W. Ranjith Fernando worries about his auto fare. Paralysed from the waist down for almost six years, even after one spinal cord surgery, getting around is difficult. He still has a living to earn - no longer as a carpenter but as a spray painter.
He is determined to learn some basic skills that will grant him a measure of independence and it is to find help that he has come to the Association for Rehabilitation of Spinal Cord Injuries (ARSCI) in Ragama.
|Step by step: Physiotherapist Cyril Sandirigama explains an exercise to patient Ranjith Fernando.
Though there have been no formal studies, doctors estimate that there are 10,000 new cases of spinal injury every year in Sri Lanka, says Dr. Aranjan Karunanayake, Director of the Association. Many injuries are sustained by those in the war zone, but road accidents, infections and tumours claim their fair share. While many patients have mild injuries and stand good chances of recovering, a significant number must learn to live without the use of their arms or legs.
The ARSCI have adopted a holistic approach that supports patients and their families with occupational therapy, physiotherapy, counselling and clinics focused on dealing with some of the most difficult aspects of spinal cord injuries, says Prof. Rajitha Wickremesinghe, Dean of the Faculty of Medicine, University of Kelaniya. Though rehabilitation of SCI patients is undertaken by some public hospitals, ARSCI is the first to be associated with a local university, coming under the Department of Disabilities, of the Faculty of Medicine, University of Kelaniya.
A spinal cord injury (SCI) can disrupt communications between the brain and the rest of the body, resulting in loss of function either in terms of mobility or sensation. Bowel and bladder dysfunction are common in SCI cases, and doctors must always keep a sharp eye out for infections.
Muscle atrophy leaves limbs dangling but the mental strain may prove the bigger challenge. Anxiety and hopelessness can cripple patients struggling to deal with their physical limitations and dwindling options. "They are simply more likely to get depressed," says Dr. Karunanayake adding that many require the support of a counsellor - whom they can find at the centre.
Beginning this February, ASRCI Centre which was funded by the Husein Esufally Charitable Trust moved into its first phase and now provides a range of services to SCI patients. Currently, there are no in-ward facilities, and the centre only accepts patients who are stable - free from respiratory problems and sudden severe fluctuations in blood pressure. "We give them physiotherapy to improve their muscle strength and range of movement, and to improve their endurance," says Dr. Karunanayake.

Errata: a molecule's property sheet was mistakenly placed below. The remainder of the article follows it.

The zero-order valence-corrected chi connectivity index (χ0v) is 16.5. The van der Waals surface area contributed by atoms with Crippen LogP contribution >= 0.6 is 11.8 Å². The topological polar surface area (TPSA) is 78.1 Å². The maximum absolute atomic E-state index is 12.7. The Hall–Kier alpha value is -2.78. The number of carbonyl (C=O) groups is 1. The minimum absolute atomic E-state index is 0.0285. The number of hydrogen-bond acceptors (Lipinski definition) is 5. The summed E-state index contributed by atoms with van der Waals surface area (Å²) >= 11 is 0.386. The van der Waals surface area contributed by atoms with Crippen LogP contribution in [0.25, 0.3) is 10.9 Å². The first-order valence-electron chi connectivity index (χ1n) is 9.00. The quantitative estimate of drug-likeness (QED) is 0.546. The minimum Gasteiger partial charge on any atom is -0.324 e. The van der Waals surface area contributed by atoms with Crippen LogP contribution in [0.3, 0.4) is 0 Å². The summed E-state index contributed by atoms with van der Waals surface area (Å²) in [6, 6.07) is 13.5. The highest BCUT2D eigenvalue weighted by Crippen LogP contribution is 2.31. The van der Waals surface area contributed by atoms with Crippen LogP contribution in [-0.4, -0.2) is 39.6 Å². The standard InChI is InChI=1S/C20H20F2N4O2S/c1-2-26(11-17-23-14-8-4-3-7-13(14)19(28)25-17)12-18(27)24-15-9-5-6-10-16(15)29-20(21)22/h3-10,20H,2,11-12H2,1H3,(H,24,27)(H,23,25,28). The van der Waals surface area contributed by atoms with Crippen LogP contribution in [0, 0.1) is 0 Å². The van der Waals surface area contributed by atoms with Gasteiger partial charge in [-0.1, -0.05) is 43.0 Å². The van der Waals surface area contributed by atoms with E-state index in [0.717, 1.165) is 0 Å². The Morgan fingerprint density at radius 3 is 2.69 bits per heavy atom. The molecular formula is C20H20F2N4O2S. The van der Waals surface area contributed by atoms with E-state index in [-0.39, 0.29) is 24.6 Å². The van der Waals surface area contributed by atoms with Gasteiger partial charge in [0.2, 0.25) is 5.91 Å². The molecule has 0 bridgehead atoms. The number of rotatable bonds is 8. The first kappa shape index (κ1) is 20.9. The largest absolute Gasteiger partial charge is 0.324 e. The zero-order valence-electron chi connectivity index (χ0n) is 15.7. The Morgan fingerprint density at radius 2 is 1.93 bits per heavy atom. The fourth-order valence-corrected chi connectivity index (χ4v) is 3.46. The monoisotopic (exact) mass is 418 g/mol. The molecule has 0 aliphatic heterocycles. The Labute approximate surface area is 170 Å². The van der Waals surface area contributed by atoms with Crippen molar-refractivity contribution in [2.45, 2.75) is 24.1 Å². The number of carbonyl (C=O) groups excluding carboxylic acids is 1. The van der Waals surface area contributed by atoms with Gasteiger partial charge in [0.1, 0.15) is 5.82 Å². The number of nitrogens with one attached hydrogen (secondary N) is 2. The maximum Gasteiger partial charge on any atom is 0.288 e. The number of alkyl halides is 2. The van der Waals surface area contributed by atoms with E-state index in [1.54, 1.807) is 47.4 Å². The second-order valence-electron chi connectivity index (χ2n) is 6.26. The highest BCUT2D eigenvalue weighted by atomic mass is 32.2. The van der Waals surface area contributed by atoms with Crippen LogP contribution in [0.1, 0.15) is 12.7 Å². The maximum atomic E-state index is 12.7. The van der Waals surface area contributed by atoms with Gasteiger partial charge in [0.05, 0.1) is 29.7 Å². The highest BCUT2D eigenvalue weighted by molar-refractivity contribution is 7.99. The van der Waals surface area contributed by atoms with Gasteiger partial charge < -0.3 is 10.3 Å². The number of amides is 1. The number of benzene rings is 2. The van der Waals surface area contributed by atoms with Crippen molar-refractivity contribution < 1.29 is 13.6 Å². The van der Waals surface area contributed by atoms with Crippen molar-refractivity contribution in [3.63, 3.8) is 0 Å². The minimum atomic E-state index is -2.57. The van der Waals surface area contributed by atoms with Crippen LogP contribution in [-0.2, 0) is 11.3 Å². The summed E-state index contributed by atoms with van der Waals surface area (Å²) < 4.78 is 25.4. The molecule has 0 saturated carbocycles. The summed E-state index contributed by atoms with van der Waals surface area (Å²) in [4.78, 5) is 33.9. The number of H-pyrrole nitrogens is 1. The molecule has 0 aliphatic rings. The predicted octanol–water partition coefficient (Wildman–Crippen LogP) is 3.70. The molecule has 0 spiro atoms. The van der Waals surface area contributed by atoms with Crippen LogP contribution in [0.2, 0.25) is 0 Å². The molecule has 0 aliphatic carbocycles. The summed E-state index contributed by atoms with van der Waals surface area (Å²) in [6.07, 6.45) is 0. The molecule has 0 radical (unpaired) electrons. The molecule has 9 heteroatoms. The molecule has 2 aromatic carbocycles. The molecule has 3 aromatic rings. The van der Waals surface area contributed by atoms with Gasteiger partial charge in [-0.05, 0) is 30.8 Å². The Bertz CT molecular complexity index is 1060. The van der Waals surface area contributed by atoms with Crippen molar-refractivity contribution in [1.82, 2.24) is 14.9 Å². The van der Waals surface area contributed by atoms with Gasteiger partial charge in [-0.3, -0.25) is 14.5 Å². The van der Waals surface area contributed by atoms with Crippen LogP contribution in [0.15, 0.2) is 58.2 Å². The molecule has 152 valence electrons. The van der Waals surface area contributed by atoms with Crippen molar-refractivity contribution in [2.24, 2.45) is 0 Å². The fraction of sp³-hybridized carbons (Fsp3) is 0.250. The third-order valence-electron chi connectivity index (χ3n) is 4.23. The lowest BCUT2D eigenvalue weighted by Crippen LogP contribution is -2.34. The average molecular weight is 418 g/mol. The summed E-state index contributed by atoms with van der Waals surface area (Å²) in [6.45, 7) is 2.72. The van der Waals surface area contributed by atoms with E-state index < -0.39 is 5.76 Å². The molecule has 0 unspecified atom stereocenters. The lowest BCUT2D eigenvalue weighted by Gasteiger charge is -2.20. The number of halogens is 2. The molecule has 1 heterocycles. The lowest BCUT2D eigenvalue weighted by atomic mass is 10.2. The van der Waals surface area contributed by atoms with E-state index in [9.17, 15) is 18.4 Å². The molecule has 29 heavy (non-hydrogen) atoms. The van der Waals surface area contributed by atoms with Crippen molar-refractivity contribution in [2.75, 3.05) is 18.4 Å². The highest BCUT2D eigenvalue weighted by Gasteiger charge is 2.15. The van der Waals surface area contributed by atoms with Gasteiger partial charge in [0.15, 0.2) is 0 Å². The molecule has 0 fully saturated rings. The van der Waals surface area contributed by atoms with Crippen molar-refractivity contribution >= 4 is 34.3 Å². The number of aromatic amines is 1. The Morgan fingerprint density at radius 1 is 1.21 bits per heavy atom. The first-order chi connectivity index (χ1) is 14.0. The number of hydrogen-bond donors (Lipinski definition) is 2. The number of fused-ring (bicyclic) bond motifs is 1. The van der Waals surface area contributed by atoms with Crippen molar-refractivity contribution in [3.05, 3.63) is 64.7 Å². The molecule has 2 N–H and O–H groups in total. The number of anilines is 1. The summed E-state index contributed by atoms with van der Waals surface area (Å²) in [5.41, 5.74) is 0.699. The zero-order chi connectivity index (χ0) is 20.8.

Specialised clinics, namely a neurological clinic, a urological clinic and gastrointestinal clinic have been set up. Even when the patient is not at the clinic, ASRCI's social service officer makes house calls, and can advise families on low cost adaptations that can make life easier for everyone. Mobile physiotherapy units are on the cards as well, but still a way off - having been reserved for the second stage when more funds are available.
Gamini Liyanage is the centre's occupational therapist. He spends a day or two assessing the patient's capabilities, education and background. "Our final aim is to make them independent," he says but emphasises that in the case of paraplegics and quadriplegics, this must start with exactly the right kind of wheelchair.
Unfortunately, a scarcity of funds is a problem. His ambition is to set up a wheel chair prescription unit where patients are matched to exactly the right kind of wheelchair - ones with built-in pressure release pillows and ventilation in place, which help patients avoid pressure sores. These sores can be "deadly" and Mr. Liyanage blames them for many deaths among SCI patients.
He works in close contact with the centre's physiotherapist Cyril Sandirigama. Mr. Fernando is in the physiotherapist's room when we go in, working his calves and ankles. Another point of focus is on strengthening the upper torso, so that SCI patients can make the most of their arms.
Mr. Sandirigama's sessions, which on average take up over an hour, are one on one. Acting as part-coach, part cheerleader, he encourages and pushes his patients to help them overcome their mobility problems.
Such sessions are usually reserved for the mornings, says Dr. Karunanayake, adding that the clinic has set up a help desk where from 8 a.m. to 5 p.m., Monday to Friday, patients can contact the clinic's staff, who will help with any queries. Often the caller might be a family member- for ASRCI provides in-home training and extends their counselling services to family members and caregivers as well.
Talking about patients' families, Dr. Karunanayake says that it often becomes too much for a single person to care for a severely disabled family member. "We train them how to move the patient, because if they move the patient in an incorrect way they can sustain injuries of their own." Unemployment too is a spectre that haunts both patients and their care givers - both of whom might have trouble making it to work every day.
"In Sri Lanka there are many patients who have sustained spinal cord injuries and the hospitals can't cope with the load," says Dr. Karunanayake, adding "when these patients are discharged and there is no follow-up they can deteriorate very quickly."
The centre welcomes volunteers and donors who are willing to contribute towards wheelchairs, travelling allowances and some of the equipment the centre needs so badly. One of the most obvious requirements is that for a lift, for without it wheelchair-bound patients are currently unable to access the facility's upper floor.
ARSCI Helpline: 011 - 2958251. Web: www.arsci.lk